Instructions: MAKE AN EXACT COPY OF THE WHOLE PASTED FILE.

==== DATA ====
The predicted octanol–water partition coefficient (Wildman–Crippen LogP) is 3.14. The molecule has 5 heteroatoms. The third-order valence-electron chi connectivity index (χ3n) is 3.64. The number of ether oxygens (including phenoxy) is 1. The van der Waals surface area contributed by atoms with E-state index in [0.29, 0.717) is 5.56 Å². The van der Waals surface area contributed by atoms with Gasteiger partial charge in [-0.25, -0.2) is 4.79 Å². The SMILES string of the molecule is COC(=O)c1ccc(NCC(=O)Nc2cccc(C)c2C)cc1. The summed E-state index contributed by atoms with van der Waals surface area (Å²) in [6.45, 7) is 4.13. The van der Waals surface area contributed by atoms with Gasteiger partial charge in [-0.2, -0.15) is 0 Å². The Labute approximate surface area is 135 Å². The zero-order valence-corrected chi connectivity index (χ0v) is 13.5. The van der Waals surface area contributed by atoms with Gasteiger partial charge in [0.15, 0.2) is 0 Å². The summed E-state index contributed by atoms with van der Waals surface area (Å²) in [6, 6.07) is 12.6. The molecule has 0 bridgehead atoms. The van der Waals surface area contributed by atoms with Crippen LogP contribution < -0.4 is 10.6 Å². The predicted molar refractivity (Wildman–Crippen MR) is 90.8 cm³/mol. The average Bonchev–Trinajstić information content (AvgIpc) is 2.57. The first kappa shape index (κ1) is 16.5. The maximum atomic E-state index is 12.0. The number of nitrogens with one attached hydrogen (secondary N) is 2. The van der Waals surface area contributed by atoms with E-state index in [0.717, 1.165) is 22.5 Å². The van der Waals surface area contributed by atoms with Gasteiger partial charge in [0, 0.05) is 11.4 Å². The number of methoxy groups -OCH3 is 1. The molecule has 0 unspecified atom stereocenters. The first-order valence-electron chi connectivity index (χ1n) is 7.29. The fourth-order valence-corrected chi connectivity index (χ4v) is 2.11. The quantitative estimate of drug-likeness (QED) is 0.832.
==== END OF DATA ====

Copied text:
The predicted octanol–water partition coefficient (Wildman–Crippen LogP) is 3.14. The molecule has 5 heteroatoms. The third-order valence-electron chi connectivity index (χ3n) is 3.64. The number of ether oxygens (including phenoxy) is 1. The van der Waals surface area contributed by atoms with E-state index in [0.29, 0.717) is 5.56 Å². The van der Waals surface area contributed by atoms with Gasteiger partial charge in [-0.25, -0.2) is 4.79 Å². The SMILES string of the molecule is COC(=O)c1ccc(NCC(=O)Nc2cccc(C)c2C)cc1. The summed E-state index contributed by atoms with van der Waals surface area (Å²) in [6.45, 7) is 4.13. The van der Waals surface area contributed by atoms with Gasteiger partial charge in [-0.2, -0.15) is 0 Å². The Labute approximate surface area is 135 Å². The zero-order valence-corrected chi connectivity index (χ0v) is 13.5. The van der Waals surface area contributed by atoms with Gasteiger partial charge in [0.15, 0.2) is 0 Å². The summed E-state index contributed by atoms with van der Waals surface area (Å²) in [6, 6.07) is 12.6. The molecule has 0 bridgehead atoms. The van der Waals surface area contributed by atoms with Crippen LogP contribution < -0.4 is 10.6 Å². The predicted molar refractivity (Wildman–Crippen MR) is 90.8 cm³/mol. The average Bonchev–Trinajstić information content (AvgIpc) is 2.57. The first kappa shape index (κ1) is 16.5. The maximum atomic E-state index is 12.0. The number of nitrogens with one attached hydrogen (secondary N) is 2. The van der Waals surface area contributed by atoms with E-state index in [0.717, 1.165) is 22.5 Å². The van der Waals surface area contributed by atoms with Gasteiger partial charge in [0, 0.05) is 11.4 Å². The number of methoxy groups -OCH3 is 1. The molecule has 0 unspecified atom stereocenters. The first-order valence-electron chi connectivity index (χ1n) is 7.29. The fourth-order valence-corrected chi connectivity index (χ4v) is 2.11. The quantitative estimate of drug-likeness (QED) is 0.832.